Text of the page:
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PASSPORT TO KNOWLEDGE - To MARS with MER
Spirit rover now safely on the actual surface of Mars!
This just in, as of 06:00 Eastern, Thursday January 15, the Spirit rover has egressed and now has "6 wheels on soil." What all the presenters at NASA JPL's (very) early morning press conference emphasized was the large team of people it has taken to get right down to the surface of Mars, traversing that last 40 cms from the lander to the rust-red dirt. At last they're able to say they've truly landed. "Passion" and "daring", says Joel Krajewski, took them through 12 days of "hard labor" of ITE, "Impact to Egress." Stay tuned for new pictures, and the first scientific data from the instruments on the robotic arm which can now reach out and begin to assay the rocks and soil. It's been a tremendous effort, in an incredibly compressed schedule, but now -- as Joel just said -- there's "life" on Mars, at least in the form of the hopes and dreams and hard work of the Mars Exploration Rover team. Congratulations to all of them, from P2K, and thanks for sharing your stories with the "TO MARS WITH MER" team.
P2K is also busy: our live and interactive FIRST LOOK TV special debuts Saturday January 17, from 3-4 p.m. Eastern. Depending on mission requirements, viewers will see and hear Steve Squyres and others live from JPL, interacting with youngsters and families at a Mars Festival at the Houston Museum of Natural Science, commenting on the very latest images and information direct from Mars. (Click here for full details and satellite coordinates.)
This section of the site links you directly to the latest official information from NASA JPL, and to behind-the-scenes journals from several participants in the mission, hosted by Cornell University, The Planetary Society, and others.
The Mars Exploration Rover mission will be adding new pictures, data and stories each and every day: at times this and other websites may be a day or two behind breaking news, but the links to right and under should take you to the very latest information from NASA and its partners. Onwards and Upwards in the exploration of Mars!
Spirit Rolls All Six Wheels onto Martian Soil
January 15, 2004
NASA's Mars Exploration Rover Spirit successfully drove off its lander platform and onto the soil of Mars early today.
The robot's first picture looking back at the now-empty lander and showing wheel tracks in the soil set off cheers from the robot's flight team at NASA's Jet Propulsion Laboratory, Pasadena, Calif.
Image Credit: NASA/JPL/Cornell University
"Spirit is now ready to start its mission of exploration and discovery. We have six wheels in the dirt," said JPL Director Dr. Charles Elachi.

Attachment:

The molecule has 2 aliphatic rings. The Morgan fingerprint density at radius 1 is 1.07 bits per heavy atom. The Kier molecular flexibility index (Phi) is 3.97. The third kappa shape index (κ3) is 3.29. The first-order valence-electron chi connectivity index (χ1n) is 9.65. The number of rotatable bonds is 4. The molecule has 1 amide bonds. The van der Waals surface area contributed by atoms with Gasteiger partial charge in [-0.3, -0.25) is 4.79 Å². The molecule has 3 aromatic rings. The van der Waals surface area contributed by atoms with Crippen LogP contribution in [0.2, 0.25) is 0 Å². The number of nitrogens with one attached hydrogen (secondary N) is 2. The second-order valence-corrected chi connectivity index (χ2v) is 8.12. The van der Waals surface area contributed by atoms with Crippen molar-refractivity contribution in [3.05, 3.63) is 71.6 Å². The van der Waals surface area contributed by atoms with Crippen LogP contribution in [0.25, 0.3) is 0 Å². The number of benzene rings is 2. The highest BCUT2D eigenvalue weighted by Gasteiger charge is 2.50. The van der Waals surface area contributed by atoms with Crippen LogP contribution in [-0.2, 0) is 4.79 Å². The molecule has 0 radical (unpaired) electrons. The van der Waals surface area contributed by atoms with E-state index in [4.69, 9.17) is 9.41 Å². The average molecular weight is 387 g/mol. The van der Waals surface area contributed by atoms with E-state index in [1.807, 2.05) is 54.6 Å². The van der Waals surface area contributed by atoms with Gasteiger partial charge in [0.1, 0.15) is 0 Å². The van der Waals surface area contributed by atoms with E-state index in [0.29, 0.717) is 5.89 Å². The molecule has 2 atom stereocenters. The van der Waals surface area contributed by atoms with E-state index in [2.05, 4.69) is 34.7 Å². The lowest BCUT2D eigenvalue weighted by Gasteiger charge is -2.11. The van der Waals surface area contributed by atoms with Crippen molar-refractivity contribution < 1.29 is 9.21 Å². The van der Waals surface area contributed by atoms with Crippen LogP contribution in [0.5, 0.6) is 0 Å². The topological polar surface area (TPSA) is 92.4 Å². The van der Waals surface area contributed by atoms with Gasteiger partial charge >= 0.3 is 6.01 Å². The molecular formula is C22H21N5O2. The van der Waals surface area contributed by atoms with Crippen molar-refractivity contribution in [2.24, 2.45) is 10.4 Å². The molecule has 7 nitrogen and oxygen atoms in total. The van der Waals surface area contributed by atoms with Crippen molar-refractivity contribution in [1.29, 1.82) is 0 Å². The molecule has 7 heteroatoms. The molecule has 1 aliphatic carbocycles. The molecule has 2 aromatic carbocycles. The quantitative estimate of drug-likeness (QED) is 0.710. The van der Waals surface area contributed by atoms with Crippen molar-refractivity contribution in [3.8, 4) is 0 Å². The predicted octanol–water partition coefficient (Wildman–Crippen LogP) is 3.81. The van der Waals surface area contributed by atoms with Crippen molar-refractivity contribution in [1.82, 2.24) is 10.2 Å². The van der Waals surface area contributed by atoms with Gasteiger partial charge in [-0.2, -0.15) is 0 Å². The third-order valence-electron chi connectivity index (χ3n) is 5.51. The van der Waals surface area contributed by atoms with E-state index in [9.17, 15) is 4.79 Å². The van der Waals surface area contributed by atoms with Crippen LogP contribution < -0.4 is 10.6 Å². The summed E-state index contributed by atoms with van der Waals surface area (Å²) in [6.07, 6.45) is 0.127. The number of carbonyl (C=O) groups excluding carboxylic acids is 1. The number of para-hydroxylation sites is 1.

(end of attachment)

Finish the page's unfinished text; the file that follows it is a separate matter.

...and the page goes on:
Since Spirit landed inside Mars' Gusev Crater on Jan. 3 (PST and EST; Jan. 4 Universal Time), JPL engineers have put it through a careful sequence of unfolding, standing up, checking its surroundings and other steps leading up to today's drive-off.
"It has taken an incredible effort by an incredible group of people," said Mars Exploration Rover Project Manager Peter Theisinger of JPL.
The drive moved Spirit 3 meters (10 feet) in 78 seconds, ending with the back of the rover about 80 centimeters (2.6 feet) away from the foot of the egress ramp, said JPL's Joel Krajewski, leader of the team that developed the sequence of events from landing to drive- off. The flight time sent the command for the drive-off at 12:21 a.m. PST today and received data confirming the event at 1:53 a.m. PST. The data showed that the rover completed the drive-off at 08:41 Universal Time (12:41 a.m. PST).
"There was a great sigh of relief from me," said JPL's Kevin Burke, lead mechanical engineer for the drive-off. "We are now on the surface of Mars."
With the rover on the ground, an international team of scientists assembled at JPL will be making daily decisions about how to use the rover for examining rocks, soils and atmosphere with a suite of scientific instruments onboard.
"Now, we are the mission that we all envisioned three-and-a-half years ago, and that's tremendously exciting," said JPL's Jennifer Trosper, mission manager.
JPL engineer Chris Lewicki, flight director, said "It's as if we get to drive a nice sports car, but in the end we're just the valets who bring it around to the front and give the keys to the science team."
Spirit was launched from Cape Canaveral Air Force Station, Fla., on June 10, 2003. Now that it is on Mars, its task is to spend the rest of its mission exploring for clues in rocks and soil about whether the past environment in Gusev Crater was ever watery and suitable to sustain life. Spirit's twin Mars Exploration Rover, Opportunity, will reach Mars on Jan. 25 (EST and Universal Time; 9:05 p.m., Jan. 24, PST) to begin a similar examination of a site on the opposite side of the planet.
JPL, a division of the California Institute of Technology in Pasadena, manages the Mars Exploration Rover project for NASA's Office of Space Science, Washington, D.C. Images and additional information about the project are available from JPL at http://marsrovers.jpl.nasa.gov and from Cornell University, Ithaca, N.Y., at http://athena.cornell.edu.